Agile communications is a collaborative and flexible approach to managing comms projects. It uses iterations to test and learn, empowers the team to own the outcome, and enables responsiveness to changing needs. It’s a powerful concept that can significantly boost the value comms teams deliver to the organisation. It’s also a popular buzzword that leaders like to repeat. And, it’s often misunderstood.
Stringing together a few Agile practices and telling the team to apply them starting next month because they’ve worked elsewhere in the organisation, is of little use.
You might be the boss, but for this to really work, you need to keep in mind that at the heart of Agile communications is a cultural evolution that has two components.
One is leaders who are confident enough in their teams to cede authority to them. The other one is a team with an empowered mindset that helps them make autonomous decisions. Let’s have a look.
Leaders trust and enable teams to operate autonomously
There are three prerequisites to consider before piloting Agile to help transition authority from the team leader to the team itself:
- First off, confirm internal stakeholder support. You need to make sure that everyone, all the way from the top senior stakeholder level, down to individual members of your team, is primed to the idea. They need to be open to experimentation and comfortable with change and ambiguity. Since those of you who are leaders have access to all of these audiences, you’re best positioned to broker that agreement across various levels of stakeholders.
- Then, you need to identify a sponsor for the pilot. This could be a leader or someone else influential that will save the team time by taking care of high-level hurdles and will advocate for the project and the team. You don’t want the team to lose precious time going back and forth on sign-offs and chasing leaders around for approvals.
- The final, and most crucial, point here is all about trust. In an Agile pilot, leaders need to be comfortable ceding authority and allowing their teams to make independent decisions. People need to feel confident in their ability to make decisions without constantly asking for approval and reassurance. Micromanaging is a big no-no in this model, and leaders have a key role in driving that culture of trust.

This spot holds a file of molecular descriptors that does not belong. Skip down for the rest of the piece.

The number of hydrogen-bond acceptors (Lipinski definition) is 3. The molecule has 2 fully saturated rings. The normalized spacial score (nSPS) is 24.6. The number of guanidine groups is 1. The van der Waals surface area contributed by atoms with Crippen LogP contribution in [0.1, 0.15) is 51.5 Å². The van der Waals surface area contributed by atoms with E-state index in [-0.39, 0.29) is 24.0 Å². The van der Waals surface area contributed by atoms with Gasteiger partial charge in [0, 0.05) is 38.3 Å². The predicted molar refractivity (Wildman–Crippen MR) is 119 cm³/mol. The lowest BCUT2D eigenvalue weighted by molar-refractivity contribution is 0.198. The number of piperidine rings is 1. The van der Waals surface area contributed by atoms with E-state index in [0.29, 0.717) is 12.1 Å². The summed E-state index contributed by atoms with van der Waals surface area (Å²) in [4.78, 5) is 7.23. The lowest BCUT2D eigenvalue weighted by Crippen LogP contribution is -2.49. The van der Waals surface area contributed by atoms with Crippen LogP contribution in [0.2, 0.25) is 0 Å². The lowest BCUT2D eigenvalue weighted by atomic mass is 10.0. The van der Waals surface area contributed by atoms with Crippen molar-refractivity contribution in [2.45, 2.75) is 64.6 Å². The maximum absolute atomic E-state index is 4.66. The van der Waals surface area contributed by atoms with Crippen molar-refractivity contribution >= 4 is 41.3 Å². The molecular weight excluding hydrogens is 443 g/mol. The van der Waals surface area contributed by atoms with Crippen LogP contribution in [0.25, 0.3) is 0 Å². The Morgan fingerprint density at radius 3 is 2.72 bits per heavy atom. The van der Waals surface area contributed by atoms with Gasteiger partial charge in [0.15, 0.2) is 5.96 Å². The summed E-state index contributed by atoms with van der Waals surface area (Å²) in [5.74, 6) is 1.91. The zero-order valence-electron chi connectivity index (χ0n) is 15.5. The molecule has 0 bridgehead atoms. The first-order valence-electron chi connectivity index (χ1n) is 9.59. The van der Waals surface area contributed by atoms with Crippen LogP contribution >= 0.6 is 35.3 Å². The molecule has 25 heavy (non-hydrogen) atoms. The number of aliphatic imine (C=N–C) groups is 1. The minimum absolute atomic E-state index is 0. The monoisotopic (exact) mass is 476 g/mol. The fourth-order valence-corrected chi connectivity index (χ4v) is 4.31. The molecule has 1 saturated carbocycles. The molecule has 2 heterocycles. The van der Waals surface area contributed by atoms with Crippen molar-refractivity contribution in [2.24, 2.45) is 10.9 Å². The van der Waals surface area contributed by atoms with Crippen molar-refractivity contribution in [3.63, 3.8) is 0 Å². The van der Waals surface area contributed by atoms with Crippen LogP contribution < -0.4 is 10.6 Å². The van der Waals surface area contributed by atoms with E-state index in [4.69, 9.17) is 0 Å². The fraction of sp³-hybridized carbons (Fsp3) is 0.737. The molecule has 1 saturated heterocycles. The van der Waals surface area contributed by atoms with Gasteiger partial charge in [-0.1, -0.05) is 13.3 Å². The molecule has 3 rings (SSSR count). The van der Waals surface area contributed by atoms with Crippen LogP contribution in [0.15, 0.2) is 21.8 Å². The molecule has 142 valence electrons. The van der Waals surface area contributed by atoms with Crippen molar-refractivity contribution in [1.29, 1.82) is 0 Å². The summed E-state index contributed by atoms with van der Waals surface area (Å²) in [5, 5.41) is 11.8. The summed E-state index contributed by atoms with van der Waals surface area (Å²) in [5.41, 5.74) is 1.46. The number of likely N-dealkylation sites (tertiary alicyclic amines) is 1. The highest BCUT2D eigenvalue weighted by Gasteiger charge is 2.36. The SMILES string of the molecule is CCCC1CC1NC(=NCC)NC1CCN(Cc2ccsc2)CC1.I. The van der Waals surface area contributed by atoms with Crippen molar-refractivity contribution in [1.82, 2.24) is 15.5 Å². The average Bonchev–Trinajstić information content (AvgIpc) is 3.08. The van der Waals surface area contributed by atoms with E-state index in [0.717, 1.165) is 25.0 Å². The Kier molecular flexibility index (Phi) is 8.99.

Teams undergo a behavioural transformation
Telstra Communications is a fantastic example of a smart leadership team that realised the benefits of Agile come from changing how team members view work, and their role in it – internalising collaboration, fail fast, experimentation, etc. – alongside changes in processes [Case Study: Methods to Rightsize Agile Implementation]. Here’s how they did it:
- Identifying ‘success behaviours’: To help team members make the shift to Agile, leadership encouraged the team to identify behaviours critical to the Agile pilot’s success. After some time, the team share their experiences on what worked – and didn’t work – and what attributes all colleagues should embody for team success in Agile. These success behaviours orient team members towards what mindsets and norms need to change when shifting to Agile ways of working.
- Devolving problem-solving powers: By empowering the team to identify success behaviours, leadership encourages autonomy on the team and builds their accountability for success. Communicators receive coaching on how to embody these success behaviours, building their capability and confidence in new ways of working to fully embrace the Agile mindset.
- Providing consistent feedback: One example of a success behavior the team identified was, “People who give and receive feedback with positive intent.” This means the team are expected to ask for and receive ongoing peer feedback. This was a stark difference from Telstra’s previous feedback culture. Colleagues used to deliver feedback to the employee’s manager, who would then compile and share the feedback with their direct report. When practicing the new behavior, team members were initially resistant to delivering feedback directly to peers or receiving feedback from colleagues who they “didn’t work for”. Telstra’s leadership coached them to approach peers directly with feedback and provided sessions and resources on what a healthy feedback culture in Agile looked like.
Remember, behaviour change doesn’t happen overnight, but through lots of practice and consistency, which are both key in successfully shifting the way people do things day-to-day.
This article was republished with permission from Gartner Blog Network